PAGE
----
What is “A Good Hit?” Part I

By Roger Phillips, Owner and Operator of Fight Focused Concept

I had a friend steer me over to a blog discussing my “Movement Matrix” video on YouTube. The guy is asking legitimate questions, for somebody with his competition based background. His concern is my perceived lack of “a standard.” Here is my reply to his questions and they are in bold.

(quote) What is “good”? So the students and instructor get to decide what constitutes a “good” hit after shooting? Sort of like putting a golf ball and then deciding where the hole should be.(quote)

“Good” is how well you perform when your training partner is trying to run you down, smack you upside of your head with a training club, or toss you to the ground while going “Singer” on you with a training knife.

Good” is how good you were at keeping from taking any damage, at three yards, from behind in the reactionary curve, how quickly you get out of the kill zone while getting your tools into play and putting fast and accurate hits on the adversary, all while at the same time using your movement so that he has no chance to ever club or stab you.

“Good” is how good you were at dodging your adversaries aim, from being behind in the reactionary curve, getting your gun out and on target while exploding out of the kill zone, and putting fast and accurate hits on your adversary to take back the lost initiative.

“Good” is also about getting fast and accurate hits outside of seven yards using the fundamentals of marksmanship. But this is just one segment of “good” and not the most likely one that will occur in a typical life threatening encounter.

(quote) Admittedly, a point scoring process can become arbitrary if you let it but reducing the effort into a number adds much-needed objectivity. Is the shooter improving? Does a technique work better or worse? How much? Rather than a feel-good assessment, we need a way to put a hard number on it. Failing to measure, or devising a means to do so, is much worse than any potential problems scoring might create. (quote)

There is nothing arbitrary about properly structured force on force (FOF.) All you have to do is imagine every fight (the situation) that can show up at your door step and fight it with excellent training partners. Throw out all preconceived notions, all the biases, and all of the agendas. The truth will become perfectly clear and the results will be very different from the status quo marksmanship based training of the recent past. Of course this is not a “setting of a standard” for marksmanship. It is a “setting of a standard” for actually fighting inside of the fluid dynamics of a violent encounter. If people believe that this is a lower standard, I would humbly submit that they simply have not done the testing or did not test the standard in properly structured FOF.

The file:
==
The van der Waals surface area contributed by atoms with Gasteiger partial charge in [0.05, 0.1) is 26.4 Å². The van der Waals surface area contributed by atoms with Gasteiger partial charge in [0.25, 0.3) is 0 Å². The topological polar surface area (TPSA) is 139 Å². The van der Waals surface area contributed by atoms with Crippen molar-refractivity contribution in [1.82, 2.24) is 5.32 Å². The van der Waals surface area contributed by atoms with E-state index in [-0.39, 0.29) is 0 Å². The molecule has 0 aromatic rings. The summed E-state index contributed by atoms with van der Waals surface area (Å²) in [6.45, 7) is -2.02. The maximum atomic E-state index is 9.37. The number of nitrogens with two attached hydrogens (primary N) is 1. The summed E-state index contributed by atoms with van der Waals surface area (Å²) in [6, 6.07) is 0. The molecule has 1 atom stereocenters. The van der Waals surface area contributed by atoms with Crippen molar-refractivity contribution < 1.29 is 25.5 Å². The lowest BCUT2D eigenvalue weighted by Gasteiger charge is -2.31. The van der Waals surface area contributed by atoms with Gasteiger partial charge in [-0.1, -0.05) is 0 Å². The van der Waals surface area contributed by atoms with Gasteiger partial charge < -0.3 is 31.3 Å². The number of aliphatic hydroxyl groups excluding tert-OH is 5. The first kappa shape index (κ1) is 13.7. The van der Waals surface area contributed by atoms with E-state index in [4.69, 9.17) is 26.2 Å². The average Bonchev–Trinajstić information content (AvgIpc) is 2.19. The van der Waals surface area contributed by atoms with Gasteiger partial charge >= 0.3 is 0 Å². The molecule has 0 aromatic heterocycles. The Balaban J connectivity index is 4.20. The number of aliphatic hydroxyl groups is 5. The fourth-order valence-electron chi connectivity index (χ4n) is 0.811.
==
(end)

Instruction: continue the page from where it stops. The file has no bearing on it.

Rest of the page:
(quote) On silhouette targets we can create one zone to represent the thoracic cavity. Scoring is now center hit, edge hit and miss. How bad is a complete miss? How much better is a center vs. an edge hit? Assign a number to this that encourages what you believe is an optimum balance. An individual instructor can change this to meet his class needs as he sees fit. (quote)

The problem this is that it does not take into consideration the very best hits, which are central nervous system hits.

(quote) If that’s too much, scoring can be a simple hit or miss. Again, how terrible is a complete miss? If it will open your student up to incredible liability or failure it needs to be heavily penalized. (quote)

Misses happen in combat!

What people see as “dangerous to innocent’s” I see as a way to keep innocent’s as safe as I can, all while trying to make sure that I go home to my family. If I can do what most people believe to be impossible and I can teach my students to do the very same thing, how could this be more dangerous to the innocents? People like to point out that LEO’s are trained to a very low-level, but it is much bigger than that……..most gun people are trained to a very low-level, when it comes to training inside of the realities of the fight. Most people do not know the realities, do not train for the realities, and have not experienced the reality of the fight. Training is just one tool that helps us improve, competition is another tool that helps us improve, and FOF is another tool that helps us improve.